Ninth Circuit Declines to Apply EIS Requirements to an EA

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On September 20, 2012, the Ninth Circuit rejected a challenge mounted under both NFMA and NEPA to the validity of the Angora Fire Restoration Project.  See Earth Island Institute v. U.S. Forest Service, No. 11-16718, slip op. (9th Cir. Sept. 20, 2012).

The Angora Fire Restoration Project was established by the U.S. Forest Service (Forest Service) in response to damage caused by the 2007 Angora Fire near South Lake Tahoe.  The purpose of the project is to reduce the fuel load in the area while preserving habitat for sensitive species such as the black-backed woodpecker.  The Earth Island Institute and Center for Biological Diversity challenged the Angora Project under the National Forest Management Act (NFMA) and The National Environmental Policy Act (NEPA), arguing that the Forest Service failed to ensure viable populations of the black-backed woodpecker under NFMA, and failed to take the requisite "hard look" at the Restoration Project's impacts on the environment under NEPA.  Significantly, plaintiffs argued that the NEPA regulations applicable to environmental impact statements (EISs) also apply to environmental assessments (EA).

The NFMA Challenge

In 1982, the Forest Service issued planning regulations to execute the NFMA's viability requirements for plant and animal species.  Specifically, the 1982 rule required the Forest Service to "identify and monitor management indicator species" and manage fish and wildlife habitats "to maintain viable populations of existing native and desired non-native vertebrate species."  The 1982 rule was superseded in 2000 but its provisions may continue to apply to a particular forest plan "only to the extent they [are] incorporated into[] the relevant forest plan."

Plaintiffs alleged that the 1982 rule applied to the Angora Project because the Lake Tahoe Basin Management Unit's (LTBMU) forest plan had language describing the Forest Service's duty to "manage habitat to, at the least, maintain viable populations of existing native and desired nonnative species."  The Plaintiffs argued that this language incorporated the 1982 rule, thus requiring the application of the rule to the Angora Project.

The Ninth Circuit rejected the Plaintiffs argument and held that the "Lake Tahoe Forest Plan did not require the Forest Service to demonstrate at the project level that the Angora Fire Restoration Project would maintain viable population levels of management indicator species, including the black-backed woodpecker."

The court explained that the Angora Project will leave approximately 40% of the burned area untreated, and within the area where snag and some living trees are slated for removal, the Angora Project establishes twelve "wildlife snag zones" that either limit or entirely prohibit removal of snag (i.e., standing dead trees that were burned in the fire).  The purpose of limiting snag removal is to address concerns about adequate habitat for species, including the black-backed woodpecker.  The court reasoned that "because the Forest Service determined that the Angora Project would not significantly impact the black-backed woodpecker's habitat, the Forest Service complied with any project-level viability requirements."  Therefore, the "the Forest Service's analysis of the Angora Project's impact on the black-backed woodpecker's habitat was not arbitrary and capricious under NFMA."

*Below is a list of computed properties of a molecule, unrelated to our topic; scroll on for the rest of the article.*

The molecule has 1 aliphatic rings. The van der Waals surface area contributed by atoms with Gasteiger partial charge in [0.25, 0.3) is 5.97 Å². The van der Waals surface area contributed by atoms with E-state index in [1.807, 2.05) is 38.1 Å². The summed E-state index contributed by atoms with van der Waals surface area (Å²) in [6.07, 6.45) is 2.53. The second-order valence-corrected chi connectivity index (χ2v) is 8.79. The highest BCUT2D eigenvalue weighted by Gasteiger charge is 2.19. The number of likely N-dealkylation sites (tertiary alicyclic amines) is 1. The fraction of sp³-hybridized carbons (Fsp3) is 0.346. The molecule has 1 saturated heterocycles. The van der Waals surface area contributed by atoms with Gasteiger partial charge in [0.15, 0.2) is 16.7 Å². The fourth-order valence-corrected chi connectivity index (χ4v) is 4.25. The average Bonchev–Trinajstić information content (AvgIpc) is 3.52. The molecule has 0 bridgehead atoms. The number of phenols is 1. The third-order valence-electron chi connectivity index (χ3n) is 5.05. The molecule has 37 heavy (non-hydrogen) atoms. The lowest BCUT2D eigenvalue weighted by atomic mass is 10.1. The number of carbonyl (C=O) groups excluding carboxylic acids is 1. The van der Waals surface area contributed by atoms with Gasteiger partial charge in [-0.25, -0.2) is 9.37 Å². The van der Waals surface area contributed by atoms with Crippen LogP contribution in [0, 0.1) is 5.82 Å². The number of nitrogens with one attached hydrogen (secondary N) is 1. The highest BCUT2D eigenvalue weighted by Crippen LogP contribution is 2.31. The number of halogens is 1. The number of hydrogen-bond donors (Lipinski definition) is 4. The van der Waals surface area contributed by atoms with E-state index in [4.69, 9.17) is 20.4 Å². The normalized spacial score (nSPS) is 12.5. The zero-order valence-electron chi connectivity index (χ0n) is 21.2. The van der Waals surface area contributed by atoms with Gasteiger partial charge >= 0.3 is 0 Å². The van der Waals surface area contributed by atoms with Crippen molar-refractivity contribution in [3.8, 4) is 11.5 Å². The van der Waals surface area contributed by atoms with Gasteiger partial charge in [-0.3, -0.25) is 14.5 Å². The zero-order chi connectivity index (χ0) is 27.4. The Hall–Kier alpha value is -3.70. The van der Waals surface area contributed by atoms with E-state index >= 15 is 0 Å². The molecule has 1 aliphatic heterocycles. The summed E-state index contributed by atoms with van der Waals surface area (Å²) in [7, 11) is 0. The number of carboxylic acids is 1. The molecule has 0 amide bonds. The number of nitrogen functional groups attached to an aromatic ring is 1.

The NEPA Challenge

The court also rejected plaintiffs' NEPA challenge to the Forest Service's Environmental Assessment (EA) and Finding of No Significant Impact (FONSI).

The plaintiffs argued, in part, that the Forest Service violated the requirement under NEPA to "respond explicitly and directly to ‘responsible opposing view[s],'" when preparing an environmental impact statement.  See 40 C.F.R. § 1502.9(b).  Specifically, they argued that the Forest Service did not respond to four comments on the EA submitted by a scientist who questioned the agency's reliance on a pair of studies to support its conclusions about the distribution of black-backed woodpeckers across the Sierra Nevada.  However, the court rejected this attempt to extend a NEPA regulation that expressly applies to responses to comments on a draft EIS to the preparation of an EA and FONSI, holding that an EA is not the functional equivalent of an EIS.  The court noted that in any event, the Forest Service had adequately responded to the comments in the final EA and FONSI.

Plaintiffs also argued that the EA failed to study an adequate range of alternatives because it only analyzed the "no-project" and preferred alternatives, and the Forest Service refused to study plaintiffs' proposed alternative that would have left 2-40 more snags standing per acre than the preferred alternative.  The court rejected this challenge as well.  It reasoned that prior Ninth Circuit precedent has conclusively established that NEPA does not require, in every instance, that an EA study any more alternatives than the no-project and preferred project alternatives.  Again, the court rejected plaintiffs' reliance on the more stringent requirement for the analysis of alternatives applicable to an EIS to assess the adequacy of an EA.  Moreover, the court found that the Forest Service adequately explained its basis for refusing to consider plaintiffs' proposed alternative because plaintiffs' alternative would not fulfill the project's purpose to reduce high fuel load, thereby reducing the risk of severe fire.

The court ultimately held that the Forest Service's analysis of the Angora project's environmental effects was not arbitrary and capricious under NEPA.

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